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Effect of Moist Cooking Blanching on Colour, Phenolic Metabolites and Glucosinolate Content in Chinese Cabbage (Brassica rapa L. subsp. chinensis)

Foods 2019, 8(11), 555; https://doi.org/10.3390/foods8110555

Editorial
Introduction to the Special Issue: Foods of Plant Origin
Queensland Alliance for Agriculture and Food Innovation (QAAFI), The University of Queensland, Coopers Plains, QLD 4108, Australia
*
Author to whom correspondence should be addressed.
Received: 16 October 2019 / Accepted: 5 November 2019 / Published: 6 November 2019

Abstract

:
Plant food is usually rich in health-promoting ingredients such as polyphenols, carotenoids, betalains, glucosinolates, vitamins, minerals and fibre. However, pre- and post-harvest treatment, processing and storage can have significant effects on the concentration and composition of these bioactive ingredients. Furthermore, the plant food matrix in fruits, vegetables, grains, legumes, nuts and seeds is very different and can affect digestibility, bioavailability, processing properties and subsequently the nutritional value of the fresh and processed food. The Special Issue ‘Foods of Plant Origin’ covers biodiscovery, functionality, the effect of different cooking/preparation methods on bioactive (plant food) ingredients, and strategies to improve the nutritional quality of plant food by adding other food components using novel/alternative food sources or applying non-conventional preparation techniques.
Keywords:
plant food; composition; nutrients; vitamins; phytochemicals; fibre; processing; preservation; functional properties; health
It is now well accepted that the consumption of plant-based foods is beneficial to human health. Fruits, vegetables, grains, nuts, seeds and plant derived products can be excellent sources of minerals, vitamins and fibre, and have usually a favourable ‘nutrient:energy ratio’. Furthermore, plant foods are also a rich source of phytochemicals such as polyphenols, carotenoids and betalains, with potential health benefits for humans. Many epidemiological studies have made a direct link between the consumption of plant foods and health. Human intervention studies have also shown that higher intake/consumption of plant foods can reduce the incidence of metabolic syndrome and other chronic diseases, especially in at risk populations like obese people. In addition to its health benefits, plant foods are also used as functional ingredients in food applications such as antioxidants, antimicrobials, natural colorants and improving sensory and textural properties. Thirteen quality papers, one review and twelve research papers are published in this special edition.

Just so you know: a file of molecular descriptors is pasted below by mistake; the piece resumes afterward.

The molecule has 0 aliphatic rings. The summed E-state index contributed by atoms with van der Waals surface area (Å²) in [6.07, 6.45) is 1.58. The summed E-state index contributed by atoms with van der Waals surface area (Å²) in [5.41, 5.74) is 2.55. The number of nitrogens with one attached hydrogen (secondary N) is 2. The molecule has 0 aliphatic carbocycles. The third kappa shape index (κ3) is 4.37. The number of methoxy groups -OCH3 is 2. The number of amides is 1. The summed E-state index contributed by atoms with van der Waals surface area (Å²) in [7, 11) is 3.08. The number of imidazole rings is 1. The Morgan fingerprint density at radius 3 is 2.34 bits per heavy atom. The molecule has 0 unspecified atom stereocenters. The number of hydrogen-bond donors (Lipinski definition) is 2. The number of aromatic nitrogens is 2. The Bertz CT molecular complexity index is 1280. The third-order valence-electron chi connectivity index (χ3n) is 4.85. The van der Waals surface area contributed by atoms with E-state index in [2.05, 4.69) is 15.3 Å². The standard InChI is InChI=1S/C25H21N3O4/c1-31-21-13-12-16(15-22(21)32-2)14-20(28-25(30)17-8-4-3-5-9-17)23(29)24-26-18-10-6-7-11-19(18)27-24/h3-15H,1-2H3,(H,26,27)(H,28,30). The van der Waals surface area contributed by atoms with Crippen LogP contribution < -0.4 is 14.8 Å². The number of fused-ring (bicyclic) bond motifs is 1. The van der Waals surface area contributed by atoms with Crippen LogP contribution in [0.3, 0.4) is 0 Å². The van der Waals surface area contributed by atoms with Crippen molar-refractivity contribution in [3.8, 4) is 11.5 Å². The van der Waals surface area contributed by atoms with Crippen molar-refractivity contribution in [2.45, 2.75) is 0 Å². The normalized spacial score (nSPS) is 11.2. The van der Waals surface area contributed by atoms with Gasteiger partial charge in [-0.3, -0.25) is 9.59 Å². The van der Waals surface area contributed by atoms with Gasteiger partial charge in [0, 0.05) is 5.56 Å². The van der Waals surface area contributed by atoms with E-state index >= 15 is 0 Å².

Nur Atirah A Aziz and Abbe Maleyki Mhd Jalil [1] reviewed the nutritional value and potential health benefits of indigenous Durian (Durio zibethinus Murr.), an energy-dense seasonal tropical fruit grown in Southeast Asia.
Akter et al. [2] studied the antimicrobial activity of Terminalia Ferdinandiana (Kakadu plum), a native Australian fruit rich in antioxidants. The presented results clearly demonstrated a strong antimicrobial activity of Terminalia ferdinandiana fruit and leaf extracts, and potential applications as natural antimicrobials in food preservation.
Thirty five tropical fruits and vegetables were screened for folate by stable isotope dilution assay (SIDA) and liquid chromatography mass spectrometry (LC-MS/MS) by Striegel and colleagues [3]. The total folate content varied from 7.82 µg/100 g (horned melon) to 271 µg/100 g fresh weight (yellow passion fruit). This study showed that some of the investigated tropical fruits and vegetables have the potential to improve the dietary supply of folate, which is regarded as a critical vitamin.